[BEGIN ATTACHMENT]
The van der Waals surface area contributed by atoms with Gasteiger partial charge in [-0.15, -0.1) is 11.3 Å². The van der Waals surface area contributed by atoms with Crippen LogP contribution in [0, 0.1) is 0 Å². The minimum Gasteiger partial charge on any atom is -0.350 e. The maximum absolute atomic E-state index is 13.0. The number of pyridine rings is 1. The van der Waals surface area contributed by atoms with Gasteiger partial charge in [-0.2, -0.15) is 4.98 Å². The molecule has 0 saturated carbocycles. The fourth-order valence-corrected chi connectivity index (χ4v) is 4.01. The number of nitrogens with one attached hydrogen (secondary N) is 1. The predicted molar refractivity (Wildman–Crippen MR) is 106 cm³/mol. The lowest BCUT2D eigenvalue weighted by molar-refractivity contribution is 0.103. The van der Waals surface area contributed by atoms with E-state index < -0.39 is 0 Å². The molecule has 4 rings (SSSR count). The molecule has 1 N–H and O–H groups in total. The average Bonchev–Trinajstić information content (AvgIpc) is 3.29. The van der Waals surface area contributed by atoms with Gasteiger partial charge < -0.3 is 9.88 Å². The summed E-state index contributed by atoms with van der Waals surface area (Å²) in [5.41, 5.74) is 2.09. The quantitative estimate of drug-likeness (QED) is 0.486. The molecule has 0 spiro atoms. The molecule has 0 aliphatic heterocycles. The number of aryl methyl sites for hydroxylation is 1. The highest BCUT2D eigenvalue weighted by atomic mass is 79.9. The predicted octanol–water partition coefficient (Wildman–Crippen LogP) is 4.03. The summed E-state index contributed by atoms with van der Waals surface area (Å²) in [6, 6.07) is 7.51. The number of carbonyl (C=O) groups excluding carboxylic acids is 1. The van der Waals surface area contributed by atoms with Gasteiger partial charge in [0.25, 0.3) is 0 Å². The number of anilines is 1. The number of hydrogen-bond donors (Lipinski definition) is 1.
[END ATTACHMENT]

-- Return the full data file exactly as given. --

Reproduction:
The van der Waals surface area contributed by atoms with Gasteiger partial charge in [-0.15, -0.1) is 11.3 Å². The van der Waals surface area contributed by atoms with Crippen LogP contribution in [0, 0.1) is 0 Å². The minimum Gasteiger partial charge on any atom is -0.350 e. The maximum absolute atomic E-state index is 13.0. The number of pyridine rings is 1. The van der Waals surface area contributed by atoms with Gasteiger partial charge in [-0.2, -0.15) is 4.98 Å². The molecule has 0 saturated carbocycles. The fourth-order valence-corrected chi connectivity index (χ4v) is 4.01. The number of nitrogens with one attached hydrogen (secondary N) is 1. The predicted molar refractivity (Wildman–Crippen MR) is 106 cm³/mol. The lowest BCUT2D eigenvalue weighted by molar-refractivity contribution is 0.103. The van der Waals surface area contributed by atoms with E-state index < -0.39 is 0 Å². The molecule has 4 rings (SSSR count). The molecule has 1 N–H and O–H groups in total. The average Bonchev–Trinajstić information content (AvgIpc) is 3.29. The van der Waals surface area contributed by atoms with Gasteiger partial charge < -0.3 is 9.88 Å². The summed E-state index contributed by atoms with van der Waals surface area (Å²) in [5.41, 5.74) is 2.09. The quantitative estimate of drug-likeness (QED) is 0.486. The molecule has 0 spiro atoms. The molecule has 0 aliphatic heterocycles. The number of aryl methyl sites for hydroxylation is 1. The highest BCUT2D eigenvalue weighted by atomic mass is 79.9. The predicted octanol–water partition coefficient (Wildman–Crippen LogP) is 4.03. The summed E-state index contributed by atoms with van der Waals surface area (Å²) in [6, 6.07) is 7.51. The number of carbonyl (C=O) groups excluding carboxylic acids is 1. The van der Waals surface area contributed by atoms with Gasteiger partial charge in [0.25, 0.3) is 0 Å². The number of anilines is 1. The number of hydrogen-bond donors (Lipinski definition) is 1.